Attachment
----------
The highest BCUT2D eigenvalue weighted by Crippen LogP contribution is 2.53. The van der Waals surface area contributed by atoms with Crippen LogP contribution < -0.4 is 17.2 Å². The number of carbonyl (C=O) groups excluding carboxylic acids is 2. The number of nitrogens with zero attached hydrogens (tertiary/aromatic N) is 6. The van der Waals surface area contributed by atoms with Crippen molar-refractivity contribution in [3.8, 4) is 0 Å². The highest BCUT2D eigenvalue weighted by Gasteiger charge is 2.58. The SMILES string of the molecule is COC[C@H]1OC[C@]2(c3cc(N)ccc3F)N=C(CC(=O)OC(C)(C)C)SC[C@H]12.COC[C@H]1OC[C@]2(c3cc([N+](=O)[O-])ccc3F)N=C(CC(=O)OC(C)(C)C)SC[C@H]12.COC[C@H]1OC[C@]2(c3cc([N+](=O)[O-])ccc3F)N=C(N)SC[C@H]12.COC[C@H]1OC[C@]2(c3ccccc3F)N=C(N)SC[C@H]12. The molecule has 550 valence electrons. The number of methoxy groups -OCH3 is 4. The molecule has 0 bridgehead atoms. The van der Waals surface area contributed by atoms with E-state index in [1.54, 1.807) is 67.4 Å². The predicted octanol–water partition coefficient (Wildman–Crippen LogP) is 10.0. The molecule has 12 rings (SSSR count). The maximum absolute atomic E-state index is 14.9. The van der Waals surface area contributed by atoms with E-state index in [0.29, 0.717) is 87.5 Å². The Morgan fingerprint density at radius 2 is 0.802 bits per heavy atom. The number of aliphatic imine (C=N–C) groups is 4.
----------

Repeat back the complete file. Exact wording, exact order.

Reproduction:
The highest BCUT2D eigenvalue weighted by Crippen LogP contribution is 2.53. The van der Waals surface area contributed by atoms with Crippen LogP contribution < -0.4 is 17.2 Å². The number of carbonyl (C=O) groups excluding carboxylic acids is 2. The number of nitrogens with zero attached hydrogens (tertiary/aromatic N) is 6. The van der Waals surface area contributed by atoms with Crippen molar-refractivity contribution in [3.8, 4) is 0 Å². The highest BCUT2D eigenvalue weighted by Gasteiger charge is 2.58. The SMILES string of the molecule is COC[C@H]1OC[C@]2(c3cc(N)ccc3F)N=C(CC(=O)OC(C)(C)C)SC[C@H]12.COC[C@H]1OC[C@]2(c3cc([N+](=O)[O-])ccc3F)N=C(CC(=O)OC(C)(C)C)SC[C@H]12.COC[C@H]1OC[C@]2(c3cc([N+](=O)[O-])ccc3F)N=C(N)SC[C@H]12.COC[C@H]1OC[C@]2(c3ccccc3F)N=C(N)SC[C@H]12. The molecule has 550 valence electrons. The number of methoxy groups -OCH3 is 4. The molecule has 0 bridgehead atoms. The van der Waals surface area contributed by atoms with E-state index in [1.54, 1.807) is 67.4 Å². The predicted octanol–water partition coefficient (Wildman–Crippen LogP) is 10.0. The molecule has 12 rings (SSSR count). The maximum absolute atomic E-state index is 14.9. The van der Waals surface area contributed by atoms with E-state index in [0.29, 0.717) is 87.5 Å². The Morgan fingerprint density at radius 2 is 0.802 bits per heavy atom. The number of aliphatic imine (C=N–C) groups is 4.